What is Feline Herpes and How is it Treated?

Just like humans, cats are susceptible to all kinds of illnesses, including both bacterial and viral infections. One possible health problem they may experience is feline herpes. While this sounds like a really scary condition, it is actually manageable. Unless you have already had a cat with this problem, you might not even be aware that feline herpes exists. Here is everything you need to know about feline herpes.

What Is Feline Herpes?

The official name for feline herpes is feline viral rhinopneumonitis and it is also known as feline herpesvirus type 1. This is an infectious viral disease that affects both domestic and wild cats. It is one of the major causes of conjunctivitis and respiratory infections. It can be spread from one cat to another in many ways, including mutual grooming, sharing food or water dishes, and using the same litter tray.

Humans can also get a virus called herpes, but this is a completely different viral strain. It is not possible for a human, or other animals such as a pet dog, to contract feline herpes from a cat. It is also not a sexually transmitted infection like one strain of the virus by which a human can become infected.

What Are the Symptoms of Feline Herpes?

The symptoms of feline herpes can vary significantly from one cat to the next. In fact, some cats do not display any symptoms at all. While this is good for them, it is not good for the other cats they live with as they can still pass on the virus if they are carrying it and the other cats may display problematic symptoms.

Some of the most common symptoms relate to the eyes and the respiratory tract. These may include conjunctivitis, nasal discharge, sneezing, coughing, and a fever. In serious cases, feline herpes can also result in empyema and frontal sinusitis.

However, these symptoms can also indicate conditions other than feline herpes, so it is important that you get these symptoms checked out by a vet who will make an accurate diagnosis. In most cases, cats will get flare-ups of their symptoms. This means that they may go months without displaying any of the symptoms associated with this viral condition and then suddenly display symptoms that were not there the day before.

This condition is particularly dangerous to kittens and younger cats. If they contract feline herpes, they can develop a form of pneumonia that can lead to death. It is also believed that feline herpes is the cause of flat-chested kitten syndrome.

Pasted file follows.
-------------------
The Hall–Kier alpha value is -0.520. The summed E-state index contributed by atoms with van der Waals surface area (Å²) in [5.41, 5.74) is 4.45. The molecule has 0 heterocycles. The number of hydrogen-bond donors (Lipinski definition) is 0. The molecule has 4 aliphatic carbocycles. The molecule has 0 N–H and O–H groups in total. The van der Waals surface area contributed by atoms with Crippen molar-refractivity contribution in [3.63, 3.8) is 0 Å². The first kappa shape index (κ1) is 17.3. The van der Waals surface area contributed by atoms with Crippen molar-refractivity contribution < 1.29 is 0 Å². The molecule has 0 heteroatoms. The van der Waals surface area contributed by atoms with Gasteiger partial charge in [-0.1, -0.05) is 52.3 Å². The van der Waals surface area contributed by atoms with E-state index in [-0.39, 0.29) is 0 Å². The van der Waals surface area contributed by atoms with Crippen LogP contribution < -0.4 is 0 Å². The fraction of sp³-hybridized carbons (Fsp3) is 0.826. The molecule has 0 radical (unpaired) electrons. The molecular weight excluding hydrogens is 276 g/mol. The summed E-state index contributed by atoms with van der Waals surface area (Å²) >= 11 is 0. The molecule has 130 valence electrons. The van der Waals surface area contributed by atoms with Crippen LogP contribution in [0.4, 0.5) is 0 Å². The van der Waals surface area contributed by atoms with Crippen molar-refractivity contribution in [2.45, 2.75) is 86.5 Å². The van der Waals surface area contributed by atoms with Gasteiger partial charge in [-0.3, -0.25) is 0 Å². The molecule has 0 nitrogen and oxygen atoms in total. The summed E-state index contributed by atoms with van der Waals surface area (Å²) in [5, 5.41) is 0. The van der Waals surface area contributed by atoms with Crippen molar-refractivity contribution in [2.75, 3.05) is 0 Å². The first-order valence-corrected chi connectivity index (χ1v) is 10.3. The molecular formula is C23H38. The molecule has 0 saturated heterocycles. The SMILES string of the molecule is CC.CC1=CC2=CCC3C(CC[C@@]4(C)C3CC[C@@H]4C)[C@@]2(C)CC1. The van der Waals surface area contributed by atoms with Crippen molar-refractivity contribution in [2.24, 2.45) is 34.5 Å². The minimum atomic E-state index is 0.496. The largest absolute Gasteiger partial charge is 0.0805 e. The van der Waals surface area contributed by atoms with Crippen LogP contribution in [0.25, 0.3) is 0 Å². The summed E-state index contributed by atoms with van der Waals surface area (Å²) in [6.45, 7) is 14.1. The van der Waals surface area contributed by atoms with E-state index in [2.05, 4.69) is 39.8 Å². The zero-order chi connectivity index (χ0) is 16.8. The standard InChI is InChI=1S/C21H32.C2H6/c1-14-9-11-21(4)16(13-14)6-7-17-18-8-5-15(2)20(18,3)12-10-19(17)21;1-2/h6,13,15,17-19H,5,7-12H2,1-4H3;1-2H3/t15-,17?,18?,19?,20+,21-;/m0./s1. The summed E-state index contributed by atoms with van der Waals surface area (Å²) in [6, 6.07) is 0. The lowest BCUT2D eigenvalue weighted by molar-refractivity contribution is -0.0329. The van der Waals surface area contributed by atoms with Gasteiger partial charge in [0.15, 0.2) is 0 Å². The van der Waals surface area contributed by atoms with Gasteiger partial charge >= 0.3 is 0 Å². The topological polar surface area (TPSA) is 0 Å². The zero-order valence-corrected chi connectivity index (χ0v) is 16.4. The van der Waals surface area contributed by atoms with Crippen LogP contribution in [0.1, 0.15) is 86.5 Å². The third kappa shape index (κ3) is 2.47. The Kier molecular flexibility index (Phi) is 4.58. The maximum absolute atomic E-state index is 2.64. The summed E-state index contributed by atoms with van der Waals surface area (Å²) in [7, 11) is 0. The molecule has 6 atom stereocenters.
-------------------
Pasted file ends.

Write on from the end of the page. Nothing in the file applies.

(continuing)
How is Feline Herpes Diagnosed and Treated?

Once the herpes virus is in your cat’s body, it will remain there for the rest of its life. This is called being a carrier of the herpes virus. Although it is not treatable, it is possible to minimize the risk of contracting this illness and also to manage the symptoms.

By giving your cat all the necessary vaccinations as a kitten, it is less likely to contract feline herpes. Even if it does get feline herpes at a later date, the symptoms the cat suffers are likely to be less severe than those experienced by an unvaccinated cat.

If you suspect that your cat has feline herpes, your vet will conduct a physical examination to look for clinical symptoms of this condition. Even if your cat is not currently experiencing the symptoms, there are still steps that your vet can take to make a diagnosis. This will usually involve a blood test to check if the cat is a carrier of the virus.

If your cat is diagnosed with feline herpes, a vet will prescribe appropriate medication to treat the symptoms as and when they occur. In many cases, this involves a prescription for antibiotics to treat the specific symptoms. There is not an antiviral that has been specifically developed for this viral strain.

Having a cat that is a carrier of feline herpes is a concern if you have other cats in your home. Although you cannot completely eradicate the risk of the virus being passed on, there are steps you can take to reduce this risk. Household disinfectants contain chemicals that will kill this virus if it is on surfaces in your home, so regular cleaning using such products is the easiest way to minimize the risk.

Add Comment

This site uses Akismet to reduce spam. Learn how your comment data is processed.

cat and kittens
Mama Cat Heroically Saves Her Kitten from a Barn Fire
Dog Helps Rescue Cat Stuck in 107 Degree Weather
Cat Cafe
London’s Latest Cat Cafe that’s Helping Homeless Felines
Miami Building Collapse
Cat Who Survived The Miami Condo Collapse Is Reunited With His Family
Cats Snuggling
Five Cat Breeds That Love to Snuggle
Maine Coon
The Five Best Cat Breeds for Kids
Five Cat Breeds That are the Most Playful
Five Cat Breeds That Shed the Least
Cat
Is There a Way to Tell if Your Cat Misses You?
Cat
Why It’s Not Good to Scare Your Cat For Fun
Cat and Shoes
Why Do Cats Love Shoes So Much?
Cat Friendly Hotel Brands
The 10 Best Cat Friendly Hotels in the U.S.
Sick cats
What is this New Rare Cat Illness Called Pancytopenia?
Cat
Five Signs Your Cat Has OCD
Cat Weight Loss
Common Causes for Your Cat’s Sudden Weight Loss
How to Tell If Your Cat Has Worms and What to Do